Dolores is the oldest host of the park, having been wiped more than any other. She's one of the star attractions, and the man in black makes sure to stop in for a pillage before he begins his greater quest. It's through him that we discover some of the most interesting things about the park, because he knows it so well.
I never understood why they paired some of you off. It seems cruel. Then I realized winning doesn't mean anything unless someone else loses. That means you're here to be the loser.The Man in Black
The stories that play out across Westworld, which seems like an unending world when you look at it on the platform behind the scenes, are fascinating. I would like to better understand how they are supposed to function.
Lee was seriously freaking out over the idea more than a few would need to be pulled to fix their glitches, but given the enormous size of the park and how the majority of them seem autonomous in their daily actions, it seems silly that they would find that an issue.
And can't any number of them be out of play at a guest's whim, interrupting the stories in the same way? The answer is yes, and there's really not a good answer for why the theatrics continue so well or why the guests don't interrupt them more frequently.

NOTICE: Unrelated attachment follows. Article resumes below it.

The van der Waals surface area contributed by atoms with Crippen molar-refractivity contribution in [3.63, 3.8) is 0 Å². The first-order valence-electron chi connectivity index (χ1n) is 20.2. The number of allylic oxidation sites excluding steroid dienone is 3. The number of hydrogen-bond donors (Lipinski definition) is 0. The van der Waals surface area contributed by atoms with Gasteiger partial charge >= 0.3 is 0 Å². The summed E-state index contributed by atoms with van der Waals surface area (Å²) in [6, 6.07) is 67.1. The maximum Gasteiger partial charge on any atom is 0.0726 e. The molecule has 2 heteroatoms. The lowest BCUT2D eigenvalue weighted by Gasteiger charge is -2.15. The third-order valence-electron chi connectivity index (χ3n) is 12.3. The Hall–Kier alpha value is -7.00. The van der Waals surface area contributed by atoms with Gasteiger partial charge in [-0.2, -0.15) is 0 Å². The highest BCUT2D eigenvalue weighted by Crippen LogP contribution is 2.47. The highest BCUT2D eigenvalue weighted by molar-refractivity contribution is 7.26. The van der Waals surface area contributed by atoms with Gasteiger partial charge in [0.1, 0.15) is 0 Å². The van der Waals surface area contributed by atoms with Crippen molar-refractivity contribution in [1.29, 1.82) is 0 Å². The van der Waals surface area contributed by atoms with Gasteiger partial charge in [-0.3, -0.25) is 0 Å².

I'd also like to know if new guests come in every day or if there is a three day window when guests are locked into the park, etc. If the stories are so important to the overall experience and one gets pulled by a guest, what happens when the next train rolls into town?
When Peter found the picture, he went totally off script on his own. He became about as human as I could have imagined, questioning what was in the photo, wondering about the world outside his ranch.
But that was nothing in comparison to Watson, who was killing all of his enemies. That was such a chilling development. The memories these hosts must have on their hard drives that have been erased and reprogrammed over and over makes rolling back successfully seem highly unlikely. Walter kills other hosts all the time. Exactly. And he'll remember again.
And that was, essentially, the gist of the premiere. The park is playing with things they don't understand. The mistakes that were discussed just while we were within earshot should have been enough for them to understand that and take precautions.
Instead, they seem oblivious. On one hand, they talk about memory wipes. Everyday they're wiped clean. Yet reveries rely on memories to work properly. The hosts were created to make minor improvisations based upon...what? If it's the breadth of their experience, those minor improvisations would surely grow over time. And would need memories, which means the wipes are not pure.